‘When the third day of the week was come, at cock crowing the monastery is filled with angelic choirs, and is melodious with heavenly songs, and is full of sweetest fragrance. At the hour of matins, when the clerks were replying to the songs with psalms and hymns, the Lord Jesus deigned to bestow his presence for the consolation of the father, as he had promised by the angel. “Take me”, said he, “after thee”. With these words he gave back his life to God, Christ being his companion, and accompanied by the angelic host he went to the abodes of heaven.
O, who then could bear the weeping of the saints, the sad sighs of the anchorites, the groaning of the priests, the wailing of the disciples, who exclaimed, “By whom shall we be taught?”, the grief of the pilgrims, saying, “By whom shall we aided?”, the despair of kings, who said, “By whom shall we be appointed, corrected and established? Who so very mild a father as David? Who shall intercede for us to the Lord?”, the lamentations of peoples, the grief of paupers, the cryings of sick folk, the clamour of monks, the tears of virgins, married people, penitents, young men, young women, boys, girls, infants sucking breasts? Why do I delay? The voice of all was one of mourners, for kings grieved at him as an arbiter, old men wailed for him as a brother, adults honoured him as a father, nay, he was was whom all venerated as God.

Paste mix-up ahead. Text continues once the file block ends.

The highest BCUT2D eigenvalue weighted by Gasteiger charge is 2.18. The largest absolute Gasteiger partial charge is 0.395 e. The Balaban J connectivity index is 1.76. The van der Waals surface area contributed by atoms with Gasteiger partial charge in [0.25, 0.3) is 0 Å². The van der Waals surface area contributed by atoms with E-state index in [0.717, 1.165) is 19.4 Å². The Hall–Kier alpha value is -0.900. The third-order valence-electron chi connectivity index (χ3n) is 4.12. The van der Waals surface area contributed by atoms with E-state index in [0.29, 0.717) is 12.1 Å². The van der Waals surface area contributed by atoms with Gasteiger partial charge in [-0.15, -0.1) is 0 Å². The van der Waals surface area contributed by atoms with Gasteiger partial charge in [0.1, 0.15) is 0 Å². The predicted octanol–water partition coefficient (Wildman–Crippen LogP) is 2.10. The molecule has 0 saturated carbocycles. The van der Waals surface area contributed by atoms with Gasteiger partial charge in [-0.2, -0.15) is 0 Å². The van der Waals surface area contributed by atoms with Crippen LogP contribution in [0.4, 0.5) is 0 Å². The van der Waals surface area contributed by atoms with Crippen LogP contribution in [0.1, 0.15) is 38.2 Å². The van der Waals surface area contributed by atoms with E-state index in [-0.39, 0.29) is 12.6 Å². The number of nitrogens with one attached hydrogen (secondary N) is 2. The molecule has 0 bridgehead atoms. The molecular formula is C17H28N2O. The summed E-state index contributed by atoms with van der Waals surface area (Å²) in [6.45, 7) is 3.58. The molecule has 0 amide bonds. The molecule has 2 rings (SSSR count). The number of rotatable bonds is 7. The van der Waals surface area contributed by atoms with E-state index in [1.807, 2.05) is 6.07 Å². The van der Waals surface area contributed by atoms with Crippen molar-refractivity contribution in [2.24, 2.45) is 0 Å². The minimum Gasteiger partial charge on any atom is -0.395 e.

And so his body, carried in the arms of holy brethren, and accompanied by a great throng, is honourably committed to the earth and buried in his own monastery. But his soul without any limit of passing time is crowned for ever and ever.
May he, whose festival we devoutly celebrate on earth, unite us by his intercessions to the angelic citizens, God being over all and our Lord Jesus Christ, to whom is honour and glory for ever and ever. Amen’.
from The Life of Saint David by Rhygyrarch the Wise, 1057-1099
Fr Lee Kenyon
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